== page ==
By Vicki Viotti
Advertiser Staff Writer
Hawaiians with a claim on the 83 artifacts reburied in a Big Island cave yesterday urged a federal committee to assert once again that the reinterment was premature and violated the spirit of a law that is supposed to treat claimants fairly.
After witnessing a sharp split in the Hawaiian community on this issue, that committee today will decide whether to act or leave it for a court to decide who owns those cultural objects.
The Native American Grave Protection and Repatriation Act is the federal law that gives Native Hawaiian organizations a way to reclaim ownership of funerary remains and objects and some other cultural treasures held by federal agencies and federally funded museums.
Various disputes have been brought before the committee for resolution before the five-member panel adjourns today. However, none have caused the uproar of the "Forbes Cave" case, in which 83 artifacts from the Bishop Museum's Forbes collection were considered for repatriation, or ownership transfer, to Hawaiians.
Almost five years ago, the group Hui Malama I Na Kupuna O Hawai'i Nei, one of the 13 claimants for the objects, signed the objects out for a one-year loan from the museum. Rather than return them, the group quickly reported that the artifacts had been reburied in the Kawaihae cave from which, a century earlier, the Forbes expedition had taken them.
Group members Ñ especially the leader, Edward Halealoha Ayau, who signed the loan agreement Ñ were taken to task yesterday by other claimants who said they were cut out of the process.
La'akea Suganuma, spokesman for one of the claimants, the Royal Hawaiian Academy of Traditional Arts, recapped the developments of the past two years, in which the federal committee found that the repatriation had been flawed and that the loan should be recalled. It was a finding later put on hold until the issue could be reheard in Hawai'i.
"The question is, did proper and legal repatriation take place?" Suganuma said, and then listed all the claimants whose answer over the years has been "no."
"Many, many others in our community, both Hawaiians and non-Hawaiians, say 'no,' " he added. "What does this committee say?"
Ayau acknowledged that "some may disagree with what we did," but maintained that "we didn't create this problem, we inherited it."
The items should not have been stolen to begin with, he said, and the loan was initiated by museum officials, not the hui, as a way to "facilitate repatriation." The hui has argued that museum officials declared during the loan period that the ownership of the objects had been conveyed to all 13 claimants, and that this ended the terms of the loan.
He and other Hui Malama members pointed out that the reburial was undertaken to right the century-old wrong of the Forbes expedition that "looted" the cave; hui member William Aila described the expedition as "thieves" and the museum officials at the turn of the century as "fences" who knew they were stolen.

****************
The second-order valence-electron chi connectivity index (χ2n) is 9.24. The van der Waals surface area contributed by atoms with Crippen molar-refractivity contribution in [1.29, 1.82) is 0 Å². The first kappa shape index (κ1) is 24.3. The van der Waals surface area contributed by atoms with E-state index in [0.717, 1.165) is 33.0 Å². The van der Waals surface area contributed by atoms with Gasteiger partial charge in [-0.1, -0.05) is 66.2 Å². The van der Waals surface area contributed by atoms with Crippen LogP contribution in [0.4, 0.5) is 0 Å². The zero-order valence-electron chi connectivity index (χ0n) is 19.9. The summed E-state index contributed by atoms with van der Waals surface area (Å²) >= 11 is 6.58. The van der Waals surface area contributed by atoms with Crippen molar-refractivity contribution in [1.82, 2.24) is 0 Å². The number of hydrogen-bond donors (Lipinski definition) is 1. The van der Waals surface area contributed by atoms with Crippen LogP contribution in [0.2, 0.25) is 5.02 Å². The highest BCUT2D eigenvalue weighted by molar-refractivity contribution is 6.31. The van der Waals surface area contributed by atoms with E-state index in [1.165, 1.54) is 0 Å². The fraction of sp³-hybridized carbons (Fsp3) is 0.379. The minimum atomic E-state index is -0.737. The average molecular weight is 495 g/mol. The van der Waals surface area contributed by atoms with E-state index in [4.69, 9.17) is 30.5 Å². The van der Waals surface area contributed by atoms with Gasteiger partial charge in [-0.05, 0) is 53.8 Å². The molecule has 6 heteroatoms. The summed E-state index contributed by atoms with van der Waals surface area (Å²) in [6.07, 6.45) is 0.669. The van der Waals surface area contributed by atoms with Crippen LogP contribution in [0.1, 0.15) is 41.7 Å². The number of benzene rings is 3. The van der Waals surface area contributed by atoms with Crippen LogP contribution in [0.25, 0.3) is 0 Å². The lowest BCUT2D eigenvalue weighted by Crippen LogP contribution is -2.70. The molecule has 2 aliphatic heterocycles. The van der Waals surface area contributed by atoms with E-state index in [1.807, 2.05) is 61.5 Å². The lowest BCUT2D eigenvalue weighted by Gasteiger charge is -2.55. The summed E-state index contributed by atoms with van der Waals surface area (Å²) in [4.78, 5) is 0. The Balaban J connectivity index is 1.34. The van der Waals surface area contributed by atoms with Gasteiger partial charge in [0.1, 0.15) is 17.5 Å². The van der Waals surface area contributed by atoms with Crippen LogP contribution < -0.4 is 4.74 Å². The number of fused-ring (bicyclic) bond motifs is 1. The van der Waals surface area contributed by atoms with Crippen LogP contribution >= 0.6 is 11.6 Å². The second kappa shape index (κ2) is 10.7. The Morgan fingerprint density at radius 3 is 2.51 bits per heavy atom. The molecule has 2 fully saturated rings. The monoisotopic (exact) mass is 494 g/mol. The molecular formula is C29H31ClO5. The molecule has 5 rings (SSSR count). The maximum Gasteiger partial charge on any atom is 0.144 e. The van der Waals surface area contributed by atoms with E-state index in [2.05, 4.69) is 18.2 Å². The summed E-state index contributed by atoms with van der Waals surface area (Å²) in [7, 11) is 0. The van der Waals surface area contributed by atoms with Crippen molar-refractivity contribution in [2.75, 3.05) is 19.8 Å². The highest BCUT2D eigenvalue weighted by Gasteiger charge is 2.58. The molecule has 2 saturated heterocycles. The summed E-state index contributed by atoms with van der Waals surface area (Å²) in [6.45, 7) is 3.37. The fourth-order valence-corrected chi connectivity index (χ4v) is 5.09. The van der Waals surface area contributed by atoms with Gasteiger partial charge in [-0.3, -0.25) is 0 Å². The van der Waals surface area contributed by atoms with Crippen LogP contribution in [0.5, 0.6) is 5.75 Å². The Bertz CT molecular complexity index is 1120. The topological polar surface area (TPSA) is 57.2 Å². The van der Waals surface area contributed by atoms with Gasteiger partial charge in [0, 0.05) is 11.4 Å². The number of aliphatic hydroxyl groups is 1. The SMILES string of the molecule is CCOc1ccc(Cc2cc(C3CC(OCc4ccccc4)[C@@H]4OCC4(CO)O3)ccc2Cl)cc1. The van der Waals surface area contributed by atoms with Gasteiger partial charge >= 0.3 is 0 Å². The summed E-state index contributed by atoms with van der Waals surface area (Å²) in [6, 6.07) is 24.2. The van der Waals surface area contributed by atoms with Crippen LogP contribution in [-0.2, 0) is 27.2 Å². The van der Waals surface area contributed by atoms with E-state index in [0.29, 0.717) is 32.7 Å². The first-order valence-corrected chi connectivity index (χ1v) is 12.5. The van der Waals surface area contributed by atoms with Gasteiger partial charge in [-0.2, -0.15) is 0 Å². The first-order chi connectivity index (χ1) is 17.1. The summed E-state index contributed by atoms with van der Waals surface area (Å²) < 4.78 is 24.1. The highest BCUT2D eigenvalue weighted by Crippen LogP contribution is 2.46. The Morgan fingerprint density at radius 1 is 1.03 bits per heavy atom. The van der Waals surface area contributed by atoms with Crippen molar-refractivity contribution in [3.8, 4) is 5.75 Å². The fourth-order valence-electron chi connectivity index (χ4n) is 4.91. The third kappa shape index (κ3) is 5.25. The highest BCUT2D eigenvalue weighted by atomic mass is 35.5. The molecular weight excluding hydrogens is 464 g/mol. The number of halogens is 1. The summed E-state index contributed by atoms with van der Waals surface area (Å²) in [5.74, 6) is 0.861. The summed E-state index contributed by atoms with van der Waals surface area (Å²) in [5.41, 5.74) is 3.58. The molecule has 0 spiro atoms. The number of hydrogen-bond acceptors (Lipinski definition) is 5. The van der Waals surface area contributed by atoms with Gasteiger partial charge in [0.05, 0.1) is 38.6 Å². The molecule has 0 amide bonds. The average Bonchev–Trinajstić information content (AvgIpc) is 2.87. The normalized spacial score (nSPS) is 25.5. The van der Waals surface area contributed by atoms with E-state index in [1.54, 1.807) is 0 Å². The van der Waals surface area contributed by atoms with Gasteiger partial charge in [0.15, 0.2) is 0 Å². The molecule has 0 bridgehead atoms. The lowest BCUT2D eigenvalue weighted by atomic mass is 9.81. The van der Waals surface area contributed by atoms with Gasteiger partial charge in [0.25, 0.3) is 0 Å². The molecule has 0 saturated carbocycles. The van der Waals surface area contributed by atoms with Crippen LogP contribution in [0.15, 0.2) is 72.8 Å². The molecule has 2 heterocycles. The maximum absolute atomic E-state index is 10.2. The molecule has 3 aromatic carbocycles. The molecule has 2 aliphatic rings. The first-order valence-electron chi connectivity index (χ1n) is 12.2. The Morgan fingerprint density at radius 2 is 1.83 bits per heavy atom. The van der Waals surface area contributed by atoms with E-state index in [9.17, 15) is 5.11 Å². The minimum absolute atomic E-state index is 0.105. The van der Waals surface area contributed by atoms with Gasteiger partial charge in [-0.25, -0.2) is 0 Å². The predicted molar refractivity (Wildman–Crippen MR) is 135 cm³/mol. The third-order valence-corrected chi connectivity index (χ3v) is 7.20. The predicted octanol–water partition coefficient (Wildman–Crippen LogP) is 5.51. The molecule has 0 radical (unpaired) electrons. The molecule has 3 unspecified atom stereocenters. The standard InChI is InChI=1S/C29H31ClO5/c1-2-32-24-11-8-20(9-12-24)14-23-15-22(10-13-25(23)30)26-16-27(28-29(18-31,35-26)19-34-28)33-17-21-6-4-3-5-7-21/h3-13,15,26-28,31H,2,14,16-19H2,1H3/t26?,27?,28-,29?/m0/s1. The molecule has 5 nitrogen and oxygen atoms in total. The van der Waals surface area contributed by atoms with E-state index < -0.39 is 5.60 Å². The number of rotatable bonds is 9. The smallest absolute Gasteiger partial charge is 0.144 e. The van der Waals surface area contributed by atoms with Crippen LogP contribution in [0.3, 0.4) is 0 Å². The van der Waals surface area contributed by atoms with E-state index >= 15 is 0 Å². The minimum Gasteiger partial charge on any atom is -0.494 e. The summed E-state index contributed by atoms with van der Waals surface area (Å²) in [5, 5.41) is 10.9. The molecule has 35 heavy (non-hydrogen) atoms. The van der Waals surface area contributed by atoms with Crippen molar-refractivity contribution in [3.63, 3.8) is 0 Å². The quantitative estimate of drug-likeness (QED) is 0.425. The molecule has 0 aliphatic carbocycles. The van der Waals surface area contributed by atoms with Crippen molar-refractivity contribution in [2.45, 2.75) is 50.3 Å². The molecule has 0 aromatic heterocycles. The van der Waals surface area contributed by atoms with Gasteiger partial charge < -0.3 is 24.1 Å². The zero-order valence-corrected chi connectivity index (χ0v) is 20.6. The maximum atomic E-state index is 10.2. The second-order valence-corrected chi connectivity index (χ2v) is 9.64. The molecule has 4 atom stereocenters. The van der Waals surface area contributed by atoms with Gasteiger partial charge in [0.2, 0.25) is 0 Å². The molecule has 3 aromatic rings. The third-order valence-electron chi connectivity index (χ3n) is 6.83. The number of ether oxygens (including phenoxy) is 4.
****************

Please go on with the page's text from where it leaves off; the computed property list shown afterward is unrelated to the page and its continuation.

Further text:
"We were trained to believe that nothing good comes from stealing from the dead," Ayau said. Committee members, however, pressed Ayau on the particulars of the loan. When asked if he signed the loan with the concurrence of the other claimants, he said he believed they agreed with the idea of reburial, that concerns over security of the objects in the cave was the sticking point.
When asked whether he would have returned the items if the museum had asked, he conceded that he would not.
Others claimants made it clear they did not agree to the terms.
"How can one claimant make the removal decision for the other claimants and not be held responsible?" said Emalia Keohokalole, who appeared with her two brothers before the committee.
The NAGPRA controversies have drawn a widening circle of Hawaiian families and organizations into the fray, including a new group founded by Abigail Kawananakoa, who asserts her descent "from all the ruling chiefs of every major island" with ties to the artifact sites in dispute.
Her employee, Lopaka Mansfield, read her written testimony that the committee seems to "endorse the notion that NAGPRA permits the use of a fraudulent scheme to acquire Hawaiian cultural artifacts.
"I wonder whether this would be the committee's position if the artifacts were those of another indigenous people," she wrote.
The schism that divided opinion on the basic issues was noted by committee member Garrick Bailey, a cultural anthropologist by profession. He acknowledged that the law does not work so smoothly in the absence of a centralized authority such as those governing tribes.
"The law doesn't even work that well with the eastern tribes," he said. "And it's even more of a disaster with the Hawaiians."
Reach Vicki Viotti at firstname.lastname@example.org or 525-8053.
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